My plan has been to focus on both analog and digital IC design so I can work for a company like Maxim IC or National Semi who do their IC design here in the states. One option I thought of was to do my M.S. and take 2 digital IC design classes, some RFIC classes, some power supply design classes (emphasis on IC DCDC converters), and then some VLSI and ASIC design to cap it off, and I don't yet know what my thesis would be.
  12. Apr 23, 2010 #11


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    I'm a mixed-signal integrated circuit designer with 10 years of experience in a number of the most influential companies in California's Silicon Valley.

    Generally speaking, BS graduates are not started in design engineering, simply because they are not experienced enough to be trusted with million-dollar design decisions. Almost all new hires begin in the applications or test engineering departments. I personally began my career in apps, and the experience I gained there was invaluable. After about four years, I moved into design. Applications and test engineering can be very challenging, and you will learn a lot in either field. Honestly, it is too much to expect to be hired into your "dream job" with no experience and a bachelor's degree. A couple of years is only a fraction of your entire career, so why worry about it? Just get it done like everyone else. :smile:

    Also, keep in mind that a MS degree doesn't necessarily mean you'll be prepared to be a designer. About half of my company's technical staff have masters' degrees, including apps, test, product engineering, even marketing.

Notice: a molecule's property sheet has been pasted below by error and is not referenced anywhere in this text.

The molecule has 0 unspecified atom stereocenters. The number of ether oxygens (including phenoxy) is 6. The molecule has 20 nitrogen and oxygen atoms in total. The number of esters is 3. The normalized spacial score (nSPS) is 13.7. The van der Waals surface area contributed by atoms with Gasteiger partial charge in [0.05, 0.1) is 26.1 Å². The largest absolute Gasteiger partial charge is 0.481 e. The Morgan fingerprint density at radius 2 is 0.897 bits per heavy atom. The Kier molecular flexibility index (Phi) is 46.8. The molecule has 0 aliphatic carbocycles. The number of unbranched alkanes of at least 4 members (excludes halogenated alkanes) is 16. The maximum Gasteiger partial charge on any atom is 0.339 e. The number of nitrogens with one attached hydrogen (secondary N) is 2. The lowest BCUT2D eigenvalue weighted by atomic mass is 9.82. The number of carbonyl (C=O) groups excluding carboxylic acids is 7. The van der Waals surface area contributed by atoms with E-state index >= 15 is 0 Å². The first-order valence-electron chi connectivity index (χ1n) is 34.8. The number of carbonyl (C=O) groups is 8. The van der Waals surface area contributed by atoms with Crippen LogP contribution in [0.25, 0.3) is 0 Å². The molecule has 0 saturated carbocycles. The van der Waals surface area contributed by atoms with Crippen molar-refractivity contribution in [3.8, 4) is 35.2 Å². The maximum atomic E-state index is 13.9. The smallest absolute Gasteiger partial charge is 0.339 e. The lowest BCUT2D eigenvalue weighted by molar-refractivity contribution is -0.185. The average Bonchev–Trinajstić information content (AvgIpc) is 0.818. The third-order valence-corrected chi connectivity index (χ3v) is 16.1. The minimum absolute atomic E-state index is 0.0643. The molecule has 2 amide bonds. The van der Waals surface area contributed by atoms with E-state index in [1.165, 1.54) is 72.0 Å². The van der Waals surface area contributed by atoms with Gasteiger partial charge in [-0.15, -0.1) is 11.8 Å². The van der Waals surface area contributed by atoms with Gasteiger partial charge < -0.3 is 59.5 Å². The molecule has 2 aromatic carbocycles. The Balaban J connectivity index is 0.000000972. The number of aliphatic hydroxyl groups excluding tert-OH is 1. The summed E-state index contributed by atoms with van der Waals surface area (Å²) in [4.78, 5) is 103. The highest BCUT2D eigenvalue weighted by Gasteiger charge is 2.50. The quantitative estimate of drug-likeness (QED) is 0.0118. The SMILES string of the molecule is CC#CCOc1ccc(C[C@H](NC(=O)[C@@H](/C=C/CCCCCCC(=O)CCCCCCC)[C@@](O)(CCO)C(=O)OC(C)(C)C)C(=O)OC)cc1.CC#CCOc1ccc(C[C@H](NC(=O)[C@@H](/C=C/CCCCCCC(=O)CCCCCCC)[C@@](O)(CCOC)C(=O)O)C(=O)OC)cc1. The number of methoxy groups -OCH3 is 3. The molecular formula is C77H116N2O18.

I don't know much about the two schools you've mentioned, so I cannot really comment on them. All I can say is that ranking does matter, but your individual knowledge matters much more.

    I also have to strongly disagree with ranger that IC design is a dying field in North America. The semiconductor industry is one of the most resilient industries in the US, and one that was least affected by the recession. Silicon Valley is currently experiencing one of the fastest recoveries in hiring activity ever observed. Yes, there are many design centers in third world countries, but the quality of such work is often very poor. I have no doubt that a bright young person can enjoy a stable career for his or her entire lifetime in North American companies.

    - Warren
  13. Apr 24, 2010 #12


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    Our company does all of our mixed-signal IC design here, and uses off-shore resources for back-end integration tasks (and foundry volume aggregation). With what we do in silicon (there is a LOT of IP in what we do), there is no way we could outsource the design part.

    Hang in there Ranger! As chroot says, your first few years out of school are very much formative, learning, and building years.
    Last edited: Apr 24, 2010